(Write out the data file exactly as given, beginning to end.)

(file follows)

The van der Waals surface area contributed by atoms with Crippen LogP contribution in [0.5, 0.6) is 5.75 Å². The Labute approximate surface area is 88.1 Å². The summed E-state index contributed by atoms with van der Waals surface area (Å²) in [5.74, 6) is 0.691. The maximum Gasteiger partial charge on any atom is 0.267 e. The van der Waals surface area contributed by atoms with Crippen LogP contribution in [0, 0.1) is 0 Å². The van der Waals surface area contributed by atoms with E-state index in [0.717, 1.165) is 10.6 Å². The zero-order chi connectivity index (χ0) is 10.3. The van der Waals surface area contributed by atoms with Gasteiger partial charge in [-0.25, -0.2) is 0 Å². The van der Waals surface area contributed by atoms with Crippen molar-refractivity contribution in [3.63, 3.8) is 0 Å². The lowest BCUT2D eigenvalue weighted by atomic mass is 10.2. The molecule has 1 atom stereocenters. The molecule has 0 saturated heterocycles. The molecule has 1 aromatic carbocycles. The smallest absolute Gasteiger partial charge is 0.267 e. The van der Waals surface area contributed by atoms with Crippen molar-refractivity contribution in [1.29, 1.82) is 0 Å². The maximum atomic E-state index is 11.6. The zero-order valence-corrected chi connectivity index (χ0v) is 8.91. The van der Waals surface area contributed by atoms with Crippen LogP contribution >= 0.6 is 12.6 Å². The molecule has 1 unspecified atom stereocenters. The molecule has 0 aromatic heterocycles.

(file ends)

The van der Waals surface area contributed by atoms with Crippen LogP contribution in [0.5, 0.6) is 5.75 Å². The Labute approximate surface area is 88.1 Å². The summed E-state index contributed by atoms with van der Waals surface area (Å²) in [5.74, 6) is 0.691. The maximum Gasteiger partial charge on any atom is 0.267 e. The van der Waals surface area contributed by atoms with Crippen LogP contribution in [0, 0.1) is 0 Å². The van der Waals surface area contributed by atoms with E-state index in [0.717, 1.165) is 10.6 Å². The zero-order chi connectivity index (χ0) is 10.3. The van der Waals surface area contributed by atoms with Gasteiger partial charge in [-0.25, -0.2) is 0 Å². The van der Waals surface area contributed by atoms with Crippen molar-refractivity contribution in [3.63, 3.8) is 0 Å². The lowest BCUT2D eigenvalue weighted by atomic mass is 10.2. The molecule has 1 atom stereocenters. The molecule has 0 saturated heterocycles. The molecule has 1 aromatic carbocycles. The smallest absolute Gasteiger partial charge is 0.267 e. The van der Waals surface area contributed by atoms with Crippen molar-refractivity contribution in [1.29, 1.82) is 0 Å². The maximum atomic E-state index is 11.6. The zero-order valence-corrected chi connectivity index (χ0v) is 8.91. The van der Waals surface area contributed by atoms with Crippen LogP contribution >= 0.6 is 12.6 Å². The molecule has 1 unspecified atom stereocenters. The molecule has 0 aromatic heterocycles.